Why Choose this Training Course
This is a 4-days petroleum economics training course. Input from the tutor is combined with practical exercises to enable participants to understand and apply economic and risk analysis principles to E&P decision making. Examples will cover all stages of the field life cycle from exploration, through appraisal to development planning. The emphasis will be on how estimated volumes of producible hydrocarbons are turned into dollar value, while identifying and managing project uncertainties and the associated risks. The course is fully supported by the recent publication “Petroleum Economics and Risk Analysis”.
Who Should Attend
The petroleum economics training course is aimed E&P professionals in Singapore and Malaysia who interface with the economics and planning department in their organisation or who are at the early stage of working in those commercial areas. It will assist their understanding of the terminology and techniques used in commercial evaluations and improve the interaction between technical and commercial disciplines.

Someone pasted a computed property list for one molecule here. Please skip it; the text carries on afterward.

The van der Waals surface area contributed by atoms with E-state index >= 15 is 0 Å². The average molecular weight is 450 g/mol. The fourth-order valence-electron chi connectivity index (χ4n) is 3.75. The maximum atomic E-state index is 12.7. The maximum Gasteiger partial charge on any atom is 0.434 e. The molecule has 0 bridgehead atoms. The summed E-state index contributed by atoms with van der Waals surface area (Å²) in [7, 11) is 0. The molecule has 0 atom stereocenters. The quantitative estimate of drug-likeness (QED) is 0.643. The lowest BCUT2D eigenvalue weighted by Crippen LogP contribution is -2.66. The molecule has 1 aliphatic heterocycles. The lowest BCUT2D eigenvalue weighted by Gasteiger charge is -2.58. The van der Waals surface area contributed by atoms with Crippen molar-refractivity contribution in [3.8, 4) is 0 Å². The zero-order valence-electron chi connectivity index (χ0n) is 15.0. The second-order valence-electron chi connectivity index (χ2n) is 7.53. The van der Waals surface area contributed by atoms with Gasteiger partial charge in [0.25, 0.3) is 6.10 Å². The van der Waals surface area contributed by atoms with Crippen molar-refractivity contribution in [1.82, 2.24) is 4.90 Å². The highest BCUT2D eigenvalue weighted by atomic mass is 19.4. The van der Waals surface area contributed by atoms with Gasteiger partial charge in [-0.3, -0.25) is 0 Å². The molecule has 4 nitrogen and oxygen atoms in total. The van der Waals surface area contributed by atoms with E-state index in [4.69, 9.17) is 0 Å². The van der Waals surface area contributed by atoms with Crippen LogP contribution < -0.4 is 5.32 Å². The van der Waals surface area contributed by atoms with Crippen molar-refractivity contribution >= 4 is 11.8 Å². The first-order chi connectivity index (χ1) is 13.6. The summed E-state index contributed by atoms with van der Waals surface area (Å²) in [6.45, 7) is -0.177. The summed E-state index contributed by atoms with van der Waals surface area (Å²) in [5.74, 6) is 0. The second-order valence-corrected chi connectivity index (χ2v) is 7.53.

Key Learning Objectives
By the end of the course, participants will be able to:
- Understand key drivers in global oil and gas supply and demand, and their relation to product prices
- Compile the data required to perform a cash flow analysis, build a simple cash flow model, and perform the discounting procedure
- Generate and interpret key project economic and risk indicators which aid investment decision making (eg NPV, IRR, maximum exposure, capital efficiency)
- Be aware of the impact of different fiscal systems on net cash flow to the oil company
- Understand key uncertainties and risks in the analysis of exploration opportunities
- Apply a concept generation matrix to evaluate alternative subsurface, facilities and export options in field development planning
- Identify key uncertainties in E&P project investment and apply methods of managing associated risks using the bow-tie model
- Appreciate the benefits of E&P portfolio investment in reducing risk